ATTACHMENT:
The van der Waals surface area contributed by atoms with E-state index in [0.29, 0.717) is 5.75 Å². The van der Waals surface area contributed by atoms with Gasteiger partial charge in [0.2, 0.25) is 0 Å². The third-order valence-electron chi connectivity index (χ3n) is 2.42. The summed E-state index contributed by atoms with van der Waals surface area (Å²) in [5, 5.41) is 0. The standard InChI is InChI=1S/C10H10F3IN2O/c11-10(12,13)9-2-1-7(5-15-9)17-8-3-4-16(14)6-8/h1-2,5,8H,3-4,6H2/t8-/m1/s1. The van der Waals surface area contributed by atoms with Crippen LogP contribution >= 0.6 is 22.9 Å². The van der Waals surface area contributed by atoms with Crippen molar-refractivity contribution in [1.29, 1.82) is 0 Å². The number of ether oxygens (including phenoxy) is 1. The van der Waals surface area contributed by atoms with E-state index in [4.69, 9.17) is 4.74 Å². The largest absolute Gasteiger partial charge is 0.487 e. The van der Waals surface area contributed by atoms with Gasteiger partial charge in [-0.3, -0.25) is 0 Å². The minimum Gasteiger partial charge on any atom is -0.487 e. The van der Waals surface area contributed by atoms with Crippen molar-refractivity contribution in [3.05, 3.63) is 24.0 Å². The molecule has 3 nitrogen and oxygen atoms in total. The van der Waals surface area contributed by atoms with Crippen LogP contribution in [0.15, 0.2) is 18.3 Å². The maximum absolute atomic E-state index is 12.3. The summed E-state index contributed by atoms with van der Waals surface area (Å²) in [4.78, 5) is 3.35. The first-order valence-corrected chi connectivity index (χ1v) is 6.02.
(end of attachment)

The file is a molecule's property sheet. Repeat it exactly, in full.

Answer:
The van der Waals surface area contributed by atoms with E-state index in [0.29, 0.717) is 5.75 Å². The van der Waals surface area contributed by atoms with Gasteiger partial charge in [0.2, 0.25) is 0 Å². The third-order valence-electron chi connectivity index (χ3n) is 2.42. The summed E-state index contributed by atoms with van der Waals surface area (Å²) in [5, 5.41) is 0. The standard InChI is InChI=1S/C10H10F3IN2O/c11-10(12,13)9-2-1-7(5-15-9)17-8-3-4-16(14)6-8/h1-2,5,8H,3-4,6H2/t8-/m1/s1. The van der Waals surface area contributed by atoms with Crippen LogP contribution >= 0.6 is 22.9 Å². The van der Waals surface area contributed by atoms with Crippen molar-refractivity contribution in [1.29, 1.82) is 0 Å². The number of ether oxygens (including phenoxy) is 1. The van der Waals surface area contributed by atoms with E-state index in [4.69, 9.17) is 4.74 Å². The largest absolute Gasteiger partial charge is 0.487 e. The van der Waals surface area contributed by atoms with Gasteiger partial charge in [-0.3, -0.25) is 0 Å². The minimum Gasteiger partial charge on any atom is -0.487 e. The van der Waals surface area contributed by atoms with Crippen molar-refractivity contribution in [3.05, 3.63) is 24.0 Å². The molecule has 3 nitrogen and oxygen atoms in total. The van der Waals surface area contributed by atoms with Crippen LogP contribution in [0.15, 0.2) is 18.3 Å². The maximum absolute atomic E-state index is 12.3. The summed E-state index contributed by atoms with van der Waals surface area (Å²) in [4.78, 5) is 3.35. The first-order valence-corrected chi connectivity index (χ1v) is 6.02.